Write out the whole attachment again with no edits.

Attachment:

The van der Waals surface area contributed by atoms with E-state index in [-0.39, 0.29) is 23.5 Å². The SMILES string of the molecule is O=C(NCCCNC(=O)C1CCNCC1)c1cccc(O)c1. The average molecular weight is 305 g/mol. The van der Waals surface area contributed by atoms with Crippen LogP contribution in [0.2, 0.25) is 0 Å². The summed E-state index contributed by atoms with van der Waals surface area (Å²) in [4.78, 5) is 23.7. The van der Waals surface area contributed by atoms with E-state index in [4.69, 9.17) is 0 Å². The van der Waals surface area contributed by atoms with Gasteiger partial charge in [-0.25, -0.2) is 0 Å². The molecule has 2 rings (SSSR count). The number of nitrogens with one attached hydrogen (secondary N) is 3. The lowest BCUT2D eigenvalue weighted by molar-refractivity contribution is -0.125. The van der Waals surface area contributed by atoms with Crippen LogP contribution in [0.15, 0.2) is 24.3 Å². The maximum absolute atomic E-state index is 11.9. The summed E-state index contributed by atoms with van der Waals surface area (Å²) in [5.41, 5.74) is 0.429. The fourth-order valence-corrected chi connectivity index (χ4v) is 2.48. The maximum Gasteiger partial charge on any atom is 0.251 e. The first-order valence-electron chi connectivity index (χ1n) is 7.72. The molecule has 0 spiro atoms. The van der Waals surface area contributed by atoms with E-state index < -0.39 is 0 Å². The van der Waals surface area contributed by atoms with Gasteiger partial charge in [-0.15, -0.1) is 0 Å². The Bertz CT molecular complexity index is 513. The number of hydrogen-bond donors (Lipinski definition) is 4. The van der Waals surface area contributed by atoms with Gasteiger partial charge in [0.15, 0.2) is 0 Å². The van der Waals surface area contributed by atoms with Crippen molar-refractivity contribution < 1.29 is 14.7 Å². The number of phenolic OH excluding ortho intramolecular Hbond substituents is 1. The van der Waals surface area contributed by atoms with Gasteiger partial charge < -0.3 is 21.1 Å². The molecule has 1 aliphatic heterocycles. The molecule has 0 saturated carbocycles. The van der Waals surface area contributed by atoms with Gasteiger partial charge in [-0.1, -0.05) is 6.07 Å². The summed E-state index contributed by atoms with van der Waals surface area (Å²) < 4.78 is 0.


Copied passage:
The van der Waals surface area contributed by atoms with E-state index in [-0.39, 0.29) is 23.5 Å². The SMILES string of the molecule is O=C(NCCCNC(=O)C1CCNCC1)c1cccc(O)c1. The average molecular weight is 305 g/mol. The van der Waals surface area contributed by atoms with Crippen LogP contribution in [0.2, 0.25) is 0 Å². The summed E-state index contributed by atoms with van der Waals surface area (Å²) in [4.78, 5) is 23.7. The van der Waals surface area contributed by atoms with E-state index in [4.69, 9.17) is 0 Å². The van der Waals surface area contributed by atoms with Gasteiger partial charge in [-0.25, -0.2) is 0 Å². The molecule has 2 rings (SSSR count). The number of nitrogens with one attached hydrogen (secondary N) is 3. The lowest BCUT2D eigenvalue weighted by molar-refractivity contribution is -0.125. The van der Waals surface area contributed by atoms with Crippen LogP contribution in [0.15, 0.2) is 24.3 Å². The maximum absolute atomic E-state index is 11.9. The summed E-state index contributed by atoms with van der Waals surface area (Å²) in [5.41, 5.74) is 0.429. The fourth-order valence-corrected chi connectivity index (χ4v) is 2.48. The maximum Gasteiger partial charge on any atom is 0.251 e. The first-order valence-electron chi connectivity index (χ1n) is 7.72. The molecule has 0 spiro atoms. The van der Waals surface area contributed by atoms with E-state index < -0.39 is 0 Å². The van der Waals surface area contributed by atoms with Gasteiger partial charge in [-0.15, -0.1) is 0 Å². The Bertz CT molecular complexity index is 513. The number of hydrogen-bond donors (Lipinski definition) is 4. The van der Waals surface area contributed by atoms with Gasteiger partial charge in [0.15, 0.2) is 0 Å². The van der Waals surface area contributed by atoms with Crippen molar-refractivity contribution < 1.29 is 14.7 Å². The number of phenolic OH excluding ortho intramolecular Hbond substituents is 1. The van der Waals surface area contributed by atoms with Gasteiger partial charge < -0.3 is 21.1 Å². The molecule has 1 aliphatic heterocycles. The molecule has 0 saturated carbocycles. The van der Waals surface area contributed by atoms with Gasteiger partial charge in [-0.1, -0.05) is 6.07 Å². The summed E-state index contributed by atoms with van der Waals surface area (Å²) < 4.78 is 0.